Thursday, December 30, 2010

Unruffled Grieving (a short view)

Unruffled Grieving
(A short story on grieving, based on realism)

The music went on in her head, you could see it in her smile, her laughter, her face, in the dusk softly, that she enjoyed life—that awesome gift, so many think was given by chance; the dusk was peopled with glamorous old memories, some disasters, and things like that, and if they were just glamorous enough, there he was…her childhood husband, now dead for five years (and now she was in her 40s). There she was, an inch beyond the window of marooned grief, motionless, windless, in a lilac dream, at peace, his face fading, ceasing and without turning her head, she said:
“Isn’t that you…? (she slurred)”
“What?” someone rejoined?
“His name is …,” she couldn’t repeat.
She sat quiet and still for a moment. In the residing room, then moved about slowly, setting the table for dinner.
“And do you think that’ll do any good,” a voice said.
The music went on in her head softly. Outside the snow was heavy a few people gossiped in a car nearby, you could see a television program on in the house across the street—through its window, in a shrill steady breathing, she seemed to have felt his presence, yes he was there, a sort of consternation overtook her, but who would believe her if she said so, she kind of dozed placidly to a corner of the house, as if to keep the moment alive? And then dinner came, and then after she prevailed on her own to lie down after dinner, drowsy—she thought the curtains moved, stirred faintly, and then a shadow, “It’s like this every year,” she muttered. “It always does me good to know he’s still around, thank the Lord, I suppose he’s busy otherwise.”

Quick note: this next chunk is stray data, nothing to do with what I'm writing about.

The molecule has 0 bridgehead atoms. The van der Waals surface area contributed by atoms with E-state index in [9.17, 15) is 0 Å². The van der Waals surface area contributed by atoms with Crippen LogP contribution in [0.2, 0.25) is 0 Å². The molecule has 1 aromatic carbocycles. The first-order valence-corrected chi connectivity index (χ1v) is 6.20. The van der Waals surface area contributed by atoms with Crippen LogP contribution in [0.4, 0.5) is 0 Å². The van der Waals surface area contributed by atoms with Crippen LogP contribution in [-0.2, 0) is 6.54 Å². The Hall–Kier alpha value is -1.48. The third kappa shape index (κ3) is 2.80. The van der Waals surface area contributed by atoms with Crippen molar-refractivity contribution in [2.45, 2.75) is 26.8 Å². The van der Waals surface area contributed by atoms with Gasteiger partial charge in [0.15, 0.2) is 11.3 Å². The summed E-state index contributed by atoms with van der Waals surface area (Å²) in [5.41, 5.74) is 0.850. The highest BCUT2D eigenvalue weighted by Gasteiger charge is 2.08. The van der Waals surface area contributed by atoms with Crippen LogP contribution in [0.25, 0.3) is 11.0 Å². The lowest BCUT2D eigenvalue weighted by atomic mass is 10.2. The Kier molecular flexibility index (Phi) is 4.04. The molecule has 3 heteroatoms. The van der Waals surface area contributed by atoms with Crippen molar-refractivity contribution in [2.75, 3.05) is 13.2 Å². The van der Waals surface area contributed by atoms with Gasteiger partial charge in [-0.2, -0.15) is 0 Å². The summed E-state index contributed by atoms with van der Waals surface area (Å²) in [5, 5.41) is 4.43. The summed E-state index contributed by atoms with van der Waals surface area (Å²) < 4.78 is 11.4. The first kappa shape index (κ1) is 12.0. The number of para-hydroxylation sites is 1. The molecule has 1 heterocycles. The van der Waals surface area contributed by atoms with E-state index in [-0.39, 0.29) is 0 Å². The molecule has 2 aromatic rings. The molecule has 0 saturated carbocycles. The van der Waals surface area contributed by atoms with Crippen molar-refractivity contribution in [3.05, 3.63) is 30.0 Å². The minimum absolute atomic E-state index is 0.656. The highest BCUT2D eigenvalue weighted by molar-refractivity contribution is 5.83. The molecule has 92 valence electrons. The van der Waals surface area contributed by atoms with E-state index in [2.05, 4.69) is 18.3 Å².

The evening went on, and she looked a little spent, and her daughter told her so, she then tiptoed out of her mother’s room and down the stairs, and drew her chair out from behind the dinning room table, and just sat there listening for a while, and the evening drew delicacy, impalpable.
“I know he’s here,” said the young daughter unruffled, “there is a kind of electricity about it,” she mumbled. “Ma says she believes in the soul— it never dies, it even comes back now and then to visit, to check on things…” she was talking as if to her father, as if he might say something as if he was there: so, she told him boldly she believed he might be around, boldly but in a whisper “We all miss you dad, but grandpa has been around to help some.” Perhaps she was musing, I don’t know, who’s to say?
A faint breeze came from the curtains, like a long sigh, moved gravely across the house, then withered to nothingness, like the scent of flowers on a windy day, and she thought, as her mother had often thought, “Who would have dreamed of inventing life, but God?”

No: 655 (12-29-2010); “Who will write this story of love, if I don’t, so I must?” Dlsiluk
Dedicated to: SB

A Dog Knows

Thoughts are deeper than spoken words—
Emotions, deeper than all one’s thoughts,
Soul to soul, a dog knows
What unto them (—selves) was love!

For the Doggy/12-29-2010 (No: 2886) Dlsiluk